21/10/10

The European Dilemma: Assimilation or disintegration?

  
Πέμπτη, 21 Οκτωβρίου 2010 20:23
dp_1910
By dismissing “multikulti” as a “total failure”, the German chancellor has given further impetus to the public debate – raging some time now, not only in Germany, but throughout the European Union – on how to deal with a growing number of immigrants of frequently radically different cultural background and, in particular, with the hard core Moslems. And because of her advocacy of assimilation as the only alternative to this failed multiculturalism – which it obviously is, short of the impractical solution of expulsing these people and shutting down hermetically the frontiersMrs. Merkel has become the target of strident accusations of “nationalism”; with some of her critics going so far as to conjure up the specter of a resurgent hegemonic Germany. It is against this background that should be considered the invidious comparisons currently being made between the supposed European insensitivity and an imaginary multicultural American model – despite the fact that the term “melting-pot” was invented as a description of the American experience, and that the United States is a brilliant example of forging “e pluribus unum” – of creating a fiercely patriotic nation, founded on common language, institutions, values and national narrative, from a variety of ethnic and racial strains and religious beliefs.
Admittedly, this eminently successful American nation building project is, for some time now, under attack in the U.S. itself from “mosaic” and “salad bowl” theories and the like – as the late Professor Samuel P. Huntington insightfully warned five years ago in his best seller “Who are We? The Challenges to America’s National Identity”. These alarming developments on the other side of the Atlantic are, however, but an added reason for Europeans to be particularly wary of calls for a cultural laxity that threatens Europe’s nations with social and political decline and, eventually, disintegration.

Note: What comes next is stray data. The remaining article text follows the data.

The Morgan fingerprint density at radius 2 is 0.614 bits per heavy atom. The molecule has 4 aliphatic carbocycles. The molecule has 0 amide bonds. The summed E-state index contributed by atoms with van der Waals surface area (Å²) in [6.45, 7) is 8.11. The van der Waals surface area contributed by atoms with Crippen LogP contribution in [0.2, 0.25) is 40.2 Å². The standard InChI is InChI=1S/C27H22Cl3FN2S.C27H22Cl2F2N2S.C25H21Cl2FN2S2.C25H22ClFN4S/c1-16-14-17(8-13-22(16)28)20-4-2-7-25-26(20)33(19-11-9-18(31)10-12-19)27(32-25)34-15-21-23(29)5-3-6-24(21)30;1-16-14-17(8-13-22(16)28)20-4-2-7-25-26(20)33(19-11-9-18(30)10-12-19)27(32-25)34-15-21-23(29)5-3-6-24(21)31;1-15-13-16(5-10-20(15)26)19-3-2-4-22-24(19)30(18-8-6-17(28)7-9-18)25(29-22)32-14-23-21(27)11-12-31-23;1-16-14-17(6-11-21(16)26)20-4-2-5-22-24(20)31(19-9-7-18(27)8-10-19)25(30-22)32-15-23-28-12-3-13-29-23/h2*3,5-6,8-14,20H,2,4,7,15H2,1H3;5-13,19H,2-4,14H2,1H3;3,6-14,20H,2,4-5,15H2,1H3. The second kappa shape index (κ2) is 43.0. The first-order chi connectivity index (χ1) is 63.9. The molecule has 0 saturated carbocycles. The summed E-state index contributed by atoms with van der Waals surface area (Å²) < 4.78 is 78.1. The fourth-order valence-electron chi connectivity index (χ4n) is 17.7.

Respect for immigrants’ rights is, of course, a clear obligation of host countries. No serious person would disagree with that. What is controversial – and of critical importance – is the nature of these rights. Or, to put it in more concrete terms: do the newcomers have the right to challenge and eventually to replace the foundations of the society that extends to them its hospitality? Or are they, on the contrary, obliged to accept and internalize the values, the linguistic and legal order, the basic code of social behavior – the “way of life” – and the national traditions of that society, if they wish to remain within its fold?
In theory, at least, the answer to this dilemma is evident: If the ancient nations on the European continent are to survive as bearers of a unique and dynamic cultural heritage, their only valid option is to assimilate the immigrants; and, indeed, to restrict future immigration through a selective, semi-open-door policy, that, while meeting to the extent possible the economic and demographic requirements of the host countries and satisfying the dictates of human compassion, effectively protects the cultural identities of the European nations. For, as the Bible says (Mathew 16:26): “For what is a man profited, if he shall gain the whole world, and lose his own soul?”

It is perhaps superfluous to add that the preceding remarks are by no means meant as a justification of petty provincial nationalism; as abetment, that is, of the trivial ethnic quarrels that, for example, risk rending apart a country such as Belgium – for a long time emblematic of the creative coexistence of kindred ethnic communities. They should rather be read as a very modest call for the preservation of the collective European heritage. In the hope, among others, that this shared cultural capital may, in due course, contribute to the emergence of a truly united European Union, able to pull its full, beneficial weight on the international scene.
It is true that, according to conventional wisdom, the time for such an ambitious enterprise has come and gone – with the current state of affairs in the EU tending to substantiate this pessimistic prognosis. Yet history is replete with surprising reversals of geopolitical fortunes; and pending her final verdict, the least European societies can do is not to self-destruct.

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